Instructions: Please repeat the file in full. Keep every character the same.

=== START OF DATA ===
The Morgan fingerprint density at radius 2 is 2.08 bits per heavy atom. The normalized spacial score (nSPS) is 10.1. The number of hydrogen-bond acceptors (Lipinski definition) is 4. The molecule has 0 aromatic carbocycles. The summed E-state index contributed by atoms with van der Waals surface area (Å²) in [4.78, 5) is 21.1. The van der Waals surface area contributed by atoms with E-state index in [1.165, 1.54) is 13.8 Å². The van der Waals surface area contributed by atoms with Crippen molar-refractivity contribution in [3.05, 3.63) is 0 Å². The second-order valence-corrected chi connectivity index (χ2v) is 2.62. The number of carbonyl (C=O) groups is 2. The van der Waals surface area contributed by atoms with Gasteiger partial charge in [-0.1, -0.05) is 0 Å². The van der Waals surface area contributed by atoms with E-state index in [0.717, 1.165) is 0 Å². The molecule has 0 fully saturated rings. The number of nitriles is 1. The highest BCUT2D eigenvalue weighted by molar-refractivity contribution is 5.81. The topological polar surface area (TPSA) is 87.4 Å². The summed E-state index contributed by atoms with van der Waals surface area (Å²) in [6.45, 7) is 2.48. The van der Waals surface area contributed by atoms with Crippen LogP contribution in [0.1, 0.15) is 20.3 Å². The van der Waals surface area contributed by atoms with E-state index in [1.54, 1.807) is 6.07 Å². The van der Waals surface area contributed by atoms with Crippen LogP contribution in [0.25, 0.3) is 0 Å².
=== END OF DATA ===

The Morgan fingerprint density at radius 2 is 2.08 bits per heavy atom. The normalized spacial score (nSPS) is 10.1. The number of hydrogen-bond acceptors (Lipinski definition) is 4. The molecule has 0 aromatic carbocycles. The summed E-state index contributed by atoms with van der Waals surface area (Å²) in [4.78, 5) is 21.1. The van der Waals surface area contributed by atoms with E-state index in [1.165, 1.54) is 13.8 Å². The van der Waals surface area contributed by atoms with Crippen molar-refractivity contribution in [3.05, 3.63) is 0 Å². The second-order valence-corrected chi connectivity index (χ2v) is 2.62. The number of carbonyl (C=O) groups is 2. The van der Waals surface area contributed by atoms with Gasteiger partial charge in [-0.1, -0.05) is 0 Å². The van der Waals surface area contributed by atoms with E-state index in [0.717, 1.165) is 0 Å². The molecule has 0 fully saturated rings. The number of nitriles is 1. The highest BCUT2D eigenvalue weighted by molar-refractivity contribution is 5.81. The topological polar surface area (TPSA) is 87.4 Å². The summed E-state index contributed by atoms with van der Waals surface area (Å²) in [6.45, 7) is 2.48. The van der Waals surface area contributed by atoms with Crippen LogP contribution in [0.1, 0.15) is 20.3 Å². The van der Waals surface area contributed by atoms with E-state index in [1.54, 1.807) is 6.07 Å². The van der Waals surface area contributed by atoms with Crippen LogP contribution in [0.25, 0.3) is 0 Å².